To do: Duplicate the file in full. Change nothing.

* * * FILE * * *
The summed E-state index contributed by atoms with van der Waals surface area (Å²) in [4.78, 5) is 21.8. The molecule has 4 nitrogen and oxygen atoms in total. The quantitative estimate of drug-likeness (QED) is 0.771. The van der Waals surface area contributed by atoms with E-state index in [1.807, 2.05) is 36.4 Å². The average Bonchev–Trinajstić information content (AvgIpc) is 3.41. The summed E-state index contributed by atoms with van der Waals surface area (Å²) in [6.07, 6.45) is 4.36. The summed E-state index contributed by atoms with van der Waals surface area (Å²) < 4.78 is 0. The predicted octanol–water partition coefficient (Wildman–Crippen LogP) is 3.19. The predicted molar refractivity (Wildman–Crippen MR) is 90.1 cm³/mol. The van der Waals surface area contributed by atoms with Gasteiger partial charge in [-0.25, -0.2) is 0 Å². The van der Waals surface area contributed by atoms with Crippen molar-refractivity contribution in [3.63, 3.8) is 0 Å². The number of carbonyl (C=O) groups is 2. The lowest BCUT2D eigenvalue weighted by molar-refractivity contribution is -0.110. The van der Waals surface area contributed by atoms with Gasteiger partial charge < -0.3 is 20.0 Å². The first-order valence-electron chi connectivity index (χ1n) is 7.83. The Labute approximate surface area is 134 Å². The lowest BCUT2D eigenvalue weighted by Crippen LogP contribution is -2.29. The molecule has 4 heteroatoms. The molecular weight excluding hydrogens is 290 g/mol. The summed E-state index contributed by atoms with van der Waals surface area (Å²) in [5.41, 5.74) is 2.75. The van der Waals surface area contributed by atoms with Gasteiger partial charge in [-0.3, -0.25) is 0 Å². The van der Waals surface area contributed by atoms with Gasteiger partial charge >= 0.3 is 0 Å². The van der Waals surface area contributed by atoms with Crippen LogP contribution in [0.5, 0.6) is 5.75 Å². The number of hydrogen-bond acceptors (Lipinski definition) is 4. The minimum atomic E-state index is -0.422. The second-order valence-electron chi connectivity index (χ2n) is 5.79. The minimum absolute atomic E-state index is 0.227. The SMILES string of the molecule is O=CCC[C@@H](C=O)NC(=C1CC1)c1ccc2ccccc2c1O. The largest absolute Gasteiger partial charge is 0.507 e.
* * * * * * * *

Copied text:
The summed E-state index contributed by atoms with van der Waals surface area (Å²) in [4.78, 5) is 21.8. The molecule has 4 nitrogen and oxygen atoms in total. The quantitative estimate of drug-likeness (QED) is 0.771. The van der Waals surface area contributed by atoms with E-state index in [1.807, 2.05) is 36.4 Å². The average Bonchev–Trinajstić information content (AvgIpc) is 3.41. The summed E-state index contributed by atoms with van der Waals surface area (Å²) in [6.07, 6.45) is 4.36. The summed E-state index contributed by atoms with van der Waals surface area (Å²) < 4.78 is 0. The predicted octanol–water partition coefficient (Wildman–Crippen LogP) is 3.19. The predicted molar refractivity (Wildman–Crippen MR) is 90.1 cm³/mol. The van der Waals surface area contributed by atoms with Gasteiger partial charge in [-0.25, -0.2) is 0 Å². The van der Waals surface area contributed by atoms with Crippen molar-refractivity contribution in [3.63, 3.8) is 0 Å². The number of carbonyl (C=O) groups is 2. The lowest BCUT2D eigenvalue weighted by molar-refractivity contribution is -0.110. The van der Waals surface area contributed by atoms with Gasteiger partial charge < -0.3 is 20.0 Å². The first-order valence-electron chi connectivity index (χ1n) is 7.83. The Labute approximate surface area is 134 Å². The lowest BCUT2D eigenvalue weighted by Crippen LogP contribution is -2.29. The molecule has 4 heteroatoms. The molecular weight excluding hydrogens is 290 g/mol. The summed E-state index contributed by atoms with van der Waals surface area (Å²) in [5.41, 5.74) is 2.75. The van der Waals surface area contributed by atoms with Gasteiger partial charge in [-0.3, -0.25) is 0 Å². The van der Waals surface area contributed by atoms with Gasteiger partial charge >= 0.3 is 0 Å². The van der Waals surface area contributed by atoms with Crippen LogP contribution in [0.5, 0.6) is 5.75 Å². The number of hydrogen-bond acceptors (Lipinski definition) is 4. The minimum atomic E-state index is -0.422. The second-order valence-electron chi connectivity index (χ2n) is 5.79. The minimum absolute atomic E-state index is 0.227. The SMILES string of the molecule is O=CCC[C@@H](C=O)NC(=C1CC1)c1ccc2ccccc2c1O. The largest absolute Gasteiger partial charge is 0.507 e.